The former Poor Clares Monastery at 2012-30 West Girard Avenue is slated for demolition. The site, part of the Girard Avenue National Register Historic District, has been vacant and neglected for years by absentee owners who are now proposing two new apartment buildings on the site. Their plan for 42 new 800-square-foot units and a 16-space parking lot requires a number of zoning variances and has been met with significant opposition from neighbors in Francisville and Fairmount. However, the buildings are not listed on the Philadelphia Register of Historic Places, meaning the buildings can be demolished without the approval of the Philadelphia Historical Commission or any assurances that new development would follow.
Owners have cited L&I building violations as justification for the demolition– violations caused by their own negligence in securing and maintaining the buildings. And now they seek to profit from this neglect by speculating on out-of-character new construction, despite the fact that the site is a prime candidate for adaptive reuse and eligible for federal preservation tax credits.
The site sits directly across from Girard College and is an important gateway into Francisville. It includes two c.1890s brownstone townhouses linked by c.1918 Romanesque stone chapel. From 1918 to 1977, the site was home to a contemplative order of Franciscan nuns known as the Poor Clares. Never has a building’s name so sadly matched its fate.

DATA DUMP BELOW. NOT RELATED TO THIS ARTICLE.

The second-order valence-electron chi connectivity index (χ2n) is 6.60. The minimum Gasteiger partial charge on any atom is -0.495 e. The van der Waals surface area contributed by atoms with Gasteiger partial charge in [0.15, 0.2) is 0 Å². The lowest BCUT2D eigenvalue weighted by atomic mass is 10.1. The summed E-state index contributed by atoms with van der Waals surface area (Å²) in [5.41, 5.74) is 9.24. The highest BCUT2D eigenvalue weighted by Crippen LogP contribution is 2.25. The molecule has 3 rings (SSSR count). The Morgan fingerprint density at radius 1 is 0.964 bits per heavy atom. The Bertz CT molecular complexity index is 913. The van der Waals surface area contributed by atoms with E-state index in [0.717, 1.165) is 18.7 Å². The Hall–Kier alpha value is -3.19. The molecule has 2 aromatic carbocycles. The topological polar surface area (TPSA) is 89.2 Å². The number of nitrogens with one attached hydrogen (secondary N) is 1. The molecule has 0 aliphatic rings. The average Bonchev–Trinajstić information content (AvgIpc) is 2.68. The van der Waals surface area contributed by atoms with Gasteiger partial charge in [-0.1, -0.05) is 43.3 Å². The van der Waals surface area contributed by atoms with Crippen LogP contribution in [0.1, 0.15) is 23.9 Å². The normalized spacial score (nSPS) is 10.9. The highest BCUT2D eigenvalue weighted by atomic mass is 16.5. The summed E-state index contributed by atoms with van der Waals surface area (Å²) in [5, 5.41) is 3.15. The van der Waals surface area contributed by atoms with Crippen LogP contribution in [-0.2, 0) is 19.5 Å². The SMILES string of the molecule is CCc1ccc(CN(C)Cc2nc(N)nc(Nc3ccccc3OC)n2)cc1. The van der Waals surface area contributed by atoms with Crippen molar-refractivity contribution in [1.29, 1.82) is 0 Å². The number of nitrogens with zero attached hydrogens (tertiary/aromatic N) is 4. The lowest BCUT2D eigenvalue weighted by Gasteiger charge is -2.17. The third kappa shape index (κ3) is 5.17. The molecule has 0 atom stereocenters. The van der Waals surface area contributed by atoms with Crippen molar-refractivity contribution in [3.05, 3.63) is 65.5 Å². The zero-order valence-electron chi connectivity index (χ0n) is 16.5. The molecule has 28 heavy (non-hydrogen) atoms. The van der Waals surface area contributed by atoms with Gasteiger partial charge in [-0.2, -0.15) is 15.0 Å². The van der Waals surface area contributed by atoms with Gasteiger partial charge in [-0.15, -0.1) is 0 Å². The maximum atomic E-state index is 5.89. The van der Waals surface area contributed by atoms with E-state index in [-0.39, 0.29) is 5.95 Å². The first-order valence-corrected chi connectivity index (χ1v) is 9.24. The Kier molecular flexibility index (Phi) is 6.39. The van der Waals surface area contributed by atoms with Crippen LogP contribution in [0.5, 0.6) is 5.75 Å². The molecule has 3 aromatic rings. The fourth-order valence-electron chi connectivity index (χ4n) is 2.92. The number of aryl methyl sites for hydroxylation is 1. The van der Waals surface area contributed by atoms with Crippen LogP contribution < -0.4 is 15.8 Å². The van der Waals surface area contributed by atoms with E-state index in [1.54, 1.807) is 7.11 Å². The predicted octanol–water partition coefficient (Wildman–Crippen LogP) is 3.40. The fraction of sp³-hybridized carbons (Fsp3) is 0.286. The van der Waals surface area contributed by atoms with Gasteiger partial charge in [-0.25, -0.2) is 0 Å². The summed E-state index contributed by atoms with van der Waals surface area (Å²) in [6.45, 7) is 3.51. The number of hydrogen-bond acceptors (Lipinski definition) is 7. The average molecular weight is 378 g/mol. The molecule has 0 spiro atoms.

If anyone has photos of the interior, we would love to hear from you.
Written and drawn by Ben Leech
Unlisted is a series of portraits highlighting Philadelphia buildings not yet listed on the Philadelphia Register of Historic Places. To learn how to protect a building by nominating it to the Register, click here.
Address: 1501 Fairmount Avenue
Built: Unknown (c.1930s)
What ancient art deco civilization left this Babylonian-looking castle-cum-garage on the corner of 15th and Fairmount? Carlos, who has operated the Overseas Motor Works in the building for the last thirty years, has no idea. “It was vacant when we moved in,” he remembers. “An old man used to pass by here when we first started, said he remembered the place divided up into little stalls, like a market. Places selling parts, appliances, that kind of thing. But I have no idea who built it or why. Not much history here that I know of, Ben Franklin was never here, you know? I did have a guy looked just like him as a customer for many years, though.”
It is an enigmatic building, to say the least. Adorned with ram’s heads, maidens’ faces, doves in a dovecote, flower-filled urns, and palm fronds aplenty, the walls are made from pink-hued concrete blocks. The same material was used in another art-deco building a few doors down Fairmount, built in 1932 as a showroom and warehouse for the National Casket Company. With the vaguely funerary aura of its urn-topped tower, its tempting to guess a connection to the casket building, but I couldn’t prove it. Can anyone help solve this riddle?